Using “buckyfiber” players can create strands that connect to T-cells which can be used as barriers or as pathways that route antibodies to parts of the membrane that can eliminate massive amounts of the purple growth. However the fiber can be infected by flying germs which soon turn the life-giving pathways into disease which grow and shoot off if not contained. The game is fast-paced and I recall there were many times in which I sat close to my monitor, wide-eyed as I held my breath as I desperately chipped the growth off of membrane and put up new walls to the sound of the girl breathing deeply in her suffering.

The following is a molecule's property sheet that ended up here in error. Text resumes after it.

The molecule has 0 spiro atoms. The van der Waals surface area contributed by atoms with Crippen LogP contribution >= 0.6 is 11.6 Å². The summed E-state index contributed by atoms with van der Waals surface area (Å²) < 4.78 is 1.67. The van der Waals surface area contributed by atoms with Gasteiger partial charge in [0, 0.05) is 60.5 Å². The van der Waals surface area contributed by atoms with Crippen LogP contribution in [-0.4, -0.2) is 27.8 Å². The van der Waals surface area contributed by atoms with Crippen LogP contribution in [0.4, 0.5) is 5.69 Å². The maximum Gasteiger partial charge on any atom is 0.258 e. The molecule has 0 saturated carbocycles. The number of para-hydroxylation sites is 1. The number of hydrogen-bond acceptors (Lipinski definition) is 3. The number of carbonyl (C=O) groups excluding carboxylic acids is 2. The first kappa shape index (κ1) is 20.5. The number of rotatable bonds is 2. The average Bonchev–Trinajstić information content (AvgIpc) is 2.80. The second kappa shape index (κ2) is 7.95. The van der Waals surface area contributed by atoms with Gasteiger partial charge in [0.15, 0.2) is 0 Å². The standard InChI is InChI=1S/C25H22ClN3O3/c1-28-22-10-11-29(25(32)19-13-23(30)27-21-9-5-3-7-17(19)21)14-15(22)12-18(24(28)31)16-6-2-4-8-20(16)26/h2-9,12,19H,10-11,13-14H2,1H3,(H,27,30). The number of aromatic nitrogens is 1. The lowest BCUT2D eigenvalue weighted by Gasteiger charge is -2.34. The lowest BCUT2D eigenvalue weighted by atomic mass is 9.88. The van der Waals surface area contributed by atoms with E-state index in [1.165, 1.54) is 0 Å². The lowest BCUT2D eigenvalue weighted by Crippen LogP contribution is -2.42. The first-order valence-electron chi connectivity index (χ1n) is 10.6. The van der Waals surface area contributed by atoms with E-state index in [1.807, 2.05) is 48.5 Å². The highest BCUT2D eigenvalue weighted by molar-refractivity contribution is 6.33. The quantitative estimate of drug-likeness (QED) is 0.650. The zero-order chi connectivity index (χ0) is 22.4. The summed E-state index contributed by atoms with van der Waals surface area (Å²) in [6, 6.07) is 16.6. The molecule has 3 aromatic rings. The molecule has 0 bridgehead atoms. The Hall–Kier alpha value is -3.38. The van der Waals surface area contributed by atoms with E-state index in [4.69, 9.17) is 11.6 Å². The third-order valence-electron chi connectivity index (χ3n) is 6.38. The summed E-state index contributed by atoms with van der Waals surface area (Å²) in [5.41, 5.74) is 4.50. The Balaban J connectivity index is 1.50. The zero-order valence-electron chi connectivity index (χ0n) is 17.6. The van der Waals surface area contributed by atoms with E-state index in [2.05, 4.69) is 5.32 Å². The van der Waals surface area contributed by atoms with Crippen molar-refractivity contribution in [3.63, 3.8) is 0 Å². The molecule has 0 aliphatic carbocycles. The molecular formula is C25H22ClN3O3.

But mistakes can happen and a hard fight will often prove to be unconquerable. The game itself offers no solace as the player will be thrust into battles with little hint as what to do or how to use the tools effectively. The game also doesn’t specify what creates a victory in each level. There are several gauges in the HUD that serve some purpose, but only one I ever actually understood and that was the one which showed how close the disease was to winning the fight. Some levels I was able to breeze through without a sweat. Others took at least a dozen tries and some head-to-wall interaction before I was able to come out victorious.